The Orchestra is based at the Academia Philharmonicorum along the riverbank and was established in 1701 one of the oldest in Europe with a special series of performances throughout May. A presentation from the Akademije Za Glasbo with prodigies of cello, flute, double bass performing solo with the orchestra brought out the Musical glitterati in force accompanied by the shouts of bravo from the majority of young attendees. A special performance came from Maja Savnik in a spellbinding long session as she walked her way around the violin with a smile and demeanour that was almost rock starish. Slovenian society with mid European values inherit a maturity in performance arts that are an integral part of community life casting an allure for all visitorsLjubljana Fort is the omnipresent structure hovering over the town and in its many incantations forms a part of Slovenian national culture and is almost a besieged tourist site in its own right. Beginnings in the bronze age, birth place of a German king, home for 5 centuries for the Habsburgs , a prison ,a ‘Castle Republic’ for 5000 of the lower classes before reverting finally in 2000 to the Ljubljana Festival. A cable car provides easy access to cafés and vantage points over the city and then one can meander through the trees back down to the market square providing a consummate overview of the area filling out locations and visiting points.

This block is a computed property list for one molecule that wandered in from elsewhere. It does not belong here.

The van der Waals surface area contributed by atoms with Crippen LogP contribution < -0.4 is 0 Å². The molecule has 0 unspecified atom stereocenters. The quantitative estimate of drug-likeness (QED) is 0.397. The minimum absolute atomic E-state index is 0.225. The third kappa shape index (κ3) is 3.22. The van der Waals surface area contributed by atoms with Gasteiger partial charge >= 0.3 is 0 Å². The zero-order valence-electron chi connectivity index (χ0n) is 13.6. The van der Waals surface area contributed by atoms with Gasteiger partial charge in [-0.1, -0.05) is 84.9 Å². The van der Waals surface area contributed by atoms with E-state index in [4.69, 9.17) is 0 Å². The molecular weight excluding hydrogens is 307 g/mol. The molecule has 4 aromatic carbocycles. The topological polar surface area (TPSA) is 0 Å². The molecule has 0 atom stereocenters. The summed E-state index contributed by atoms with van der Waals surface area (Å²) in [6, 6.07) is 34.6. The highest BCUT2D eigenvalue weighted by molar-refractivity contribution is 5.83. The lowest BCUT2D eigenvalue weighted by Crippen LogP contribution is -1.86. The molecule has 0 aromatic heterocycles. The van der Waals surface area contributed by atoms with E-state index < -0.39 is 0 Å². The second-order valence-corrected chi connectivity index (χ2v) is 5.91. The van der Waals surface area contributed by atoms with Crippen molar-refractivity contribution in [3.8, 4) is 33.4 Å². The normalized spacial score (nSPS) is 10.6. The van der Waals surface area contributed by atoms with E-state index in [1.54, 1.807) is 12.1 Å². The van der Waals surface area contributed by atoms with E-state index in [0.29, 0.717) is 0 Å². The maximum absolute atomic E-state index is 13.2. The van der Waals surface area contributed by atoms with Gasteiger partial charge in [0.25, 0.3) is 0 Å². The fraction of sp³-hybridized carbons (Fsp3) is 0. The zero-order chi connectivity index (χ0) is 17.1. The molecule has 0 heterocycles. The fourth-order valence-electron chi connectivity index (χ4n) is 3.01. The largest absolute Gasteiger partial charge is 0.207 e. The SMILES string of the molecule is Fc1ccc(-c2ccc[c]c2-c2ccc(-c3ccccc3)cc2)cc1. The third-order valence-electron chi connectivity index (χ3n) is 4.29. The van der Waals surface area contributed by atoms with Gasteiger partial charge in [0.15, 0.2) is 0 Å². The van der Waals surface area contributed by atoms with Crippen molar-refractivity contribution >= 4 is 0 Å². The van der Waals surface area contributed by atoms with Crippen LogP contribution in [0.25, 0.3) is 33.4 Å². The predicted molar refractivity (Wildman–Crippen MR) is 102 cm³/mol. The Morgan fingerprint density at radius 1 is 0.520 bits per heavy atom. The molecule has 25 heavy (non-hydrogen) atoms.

This is a town of bridges from the triple bridge which connects the old part of town with the new town square to the four dragon’s bridge which has two dragons at either end. The locals tell a tale that proscribes the legend whenever a virgin crosses the bridge reputedly the dragon tail wags so free love lurks undoubtedly as at no stage did I see a movement.